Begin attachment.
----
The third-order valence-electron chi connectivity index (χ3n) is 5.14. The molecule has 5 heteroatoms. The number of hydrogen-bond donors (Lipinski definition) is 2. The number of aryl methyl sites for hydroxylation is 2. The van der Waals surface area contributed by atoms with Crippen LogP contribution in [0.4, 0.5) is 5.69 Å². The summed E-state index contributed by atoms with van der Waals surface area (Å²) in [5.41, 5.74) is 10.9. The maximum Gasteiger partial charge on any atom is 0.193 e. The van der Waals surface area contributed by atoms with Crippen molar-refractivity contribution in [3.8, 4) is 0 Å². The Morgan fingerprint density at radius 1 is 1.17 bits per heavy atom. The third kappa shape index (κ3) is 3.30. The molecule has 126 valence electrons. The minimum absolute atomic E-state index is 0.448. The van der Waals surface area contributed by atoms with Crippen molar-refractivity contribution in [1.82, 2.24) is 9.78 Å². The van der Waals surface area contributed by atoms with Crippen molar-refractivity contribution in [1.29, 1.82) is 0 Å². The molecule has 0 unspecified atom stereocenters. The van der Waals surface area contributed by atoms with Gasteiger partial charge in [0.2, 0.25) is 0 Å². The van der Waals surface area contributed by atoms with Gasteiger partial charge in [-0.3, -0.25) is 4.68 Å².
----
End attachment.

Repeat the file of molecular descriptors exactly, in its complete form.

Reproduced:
The third-order valence-electron chi connectivity index (χ3n) is 5.14. The molecule has 5 heteroatoms. The number of hydrogen-bond donors (Lipinski definition) is 2. The number of aryl methyl sites for hydroxylation is 2. The van der Waals surface area contributed by atoms with Crippen LogP contribution in [0.4, 0.5) is 5.69 Å². The summed E-state index contributed by atoms with van der Waals surface area (Å²) in [5.41, 5.74) is 10.9. The maximum Gasteiger partial charge on any atom is 0.193 e. The van der Waals surface area contributed by atoms with Crippen molar-refractivity contribution in [3.8, 4) is 0 Å². The Morgan fingerprint density at radius 1 is 1.17 bits per heavy atom. The third kappa shape index (κ3) is 3.30. The molecule has 126 valence electrons. The minimum absolute atomic E-state index is 0.448. The van der Waals surface area contributed by atoms with Crippen molar-refractivity contribution in [1.82, 2.24) is 9.78 Å². The van der Waals surface area contributed by atoms with Crippen molar-refractivity contribution in [1.29, 1.82) is 0 Å². The molecule has 0 unspecified atom stereocenters. The van der Waals surface area contributed by atoms with Gasteiger partial charge in [0.2, 0.25) is 0 Å². The van der Waals surface area contributed by atoms with Gasteiger partial charge in [-0.3, -0.25) is 4.68 Å².